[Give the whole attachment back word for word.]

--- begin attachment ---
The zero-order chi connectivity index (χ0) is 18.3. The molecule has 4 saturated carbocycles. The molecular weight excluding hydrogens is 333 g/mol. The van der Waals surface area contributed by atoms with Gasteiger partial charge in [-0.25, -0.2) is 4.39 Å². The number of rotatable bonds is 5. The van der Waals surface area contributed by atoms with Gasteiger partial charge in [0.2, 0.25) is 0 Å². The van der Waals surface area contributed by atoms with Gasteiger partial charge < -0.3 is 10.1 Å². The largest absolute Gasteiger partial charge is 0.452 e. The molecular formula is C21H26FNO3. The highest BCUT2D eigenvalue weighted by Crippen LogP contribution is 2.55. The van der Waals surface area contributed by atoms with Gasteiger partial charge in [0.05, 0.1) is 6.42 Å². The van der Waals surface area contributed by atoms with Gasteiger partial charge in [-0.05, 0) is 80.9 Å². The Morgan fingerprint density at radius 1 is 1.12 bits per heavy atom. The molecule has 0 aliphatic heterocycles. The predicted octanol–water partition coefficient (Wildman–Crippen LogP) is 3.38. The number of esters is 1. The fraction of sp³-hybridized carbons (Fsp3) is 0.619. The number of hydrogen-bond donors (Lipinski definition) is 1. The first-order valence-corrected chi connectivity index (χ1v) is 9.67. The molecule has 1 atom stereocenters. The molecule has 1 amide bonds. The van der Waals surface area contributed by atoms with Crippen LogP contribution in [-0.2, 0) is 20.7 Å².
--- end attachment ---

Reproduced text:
The zero-order chi connectivity index (χ0) is 18.3. The molecule has 4 saturated carbocycles. The molecular weight excluding hydrogens is 333 g/mol. The van der Waals surface area contributed by atoms with Gasteiger partial charge in [-0.25, -0.2) is 4.39 Å². The number of rotatable bonds is 5. The van der Waals surface area contributed by atoms with Gasteiger partial charge in [0.2, 0.25) is 0 Å². The van der Waals surface area contributed by atoms with Gasteiger partial charge < -0.3 is 10.1 Å². The largest absolute Gasteiger partial charge is 0.452 e. The molecular formula is C21H26FNO3. The highest BCUT2D eigenvalue weighted by Crippen LogP contribution is 2.55. The van der Waals surface area contributed by atoms with Gasteiger partial charge in [0.05, 0.1) is 6.42 Å². The van der Waals surface area contributed by atoms with Gasteiger partial charge in [-0.05, 0) is 80.9 Å². The Morgan fingerprint density at radius 1 is 1.12 bits per heavy atom. The molecule has 0 aliphatic heterocycles. The predicted octanol–water partition coefficient (Wildman–Crippen LogP) is 3.38. The number of esters is 1. The fraction of sp³-hybridized carbons (Fsp3) is 0.619. The number of hydrogen-bond donors (Lipinski definition) is 1. The first-order valence-corrected chi connectivity index (χ1v) is 9.67. The molecule has 1 atom stereocenters. The molecule has 1 amide bonds. The van der Waals surface area contributed by atoms with Crippen LogP contribution in [-0.2, 0) is 20.7 Å².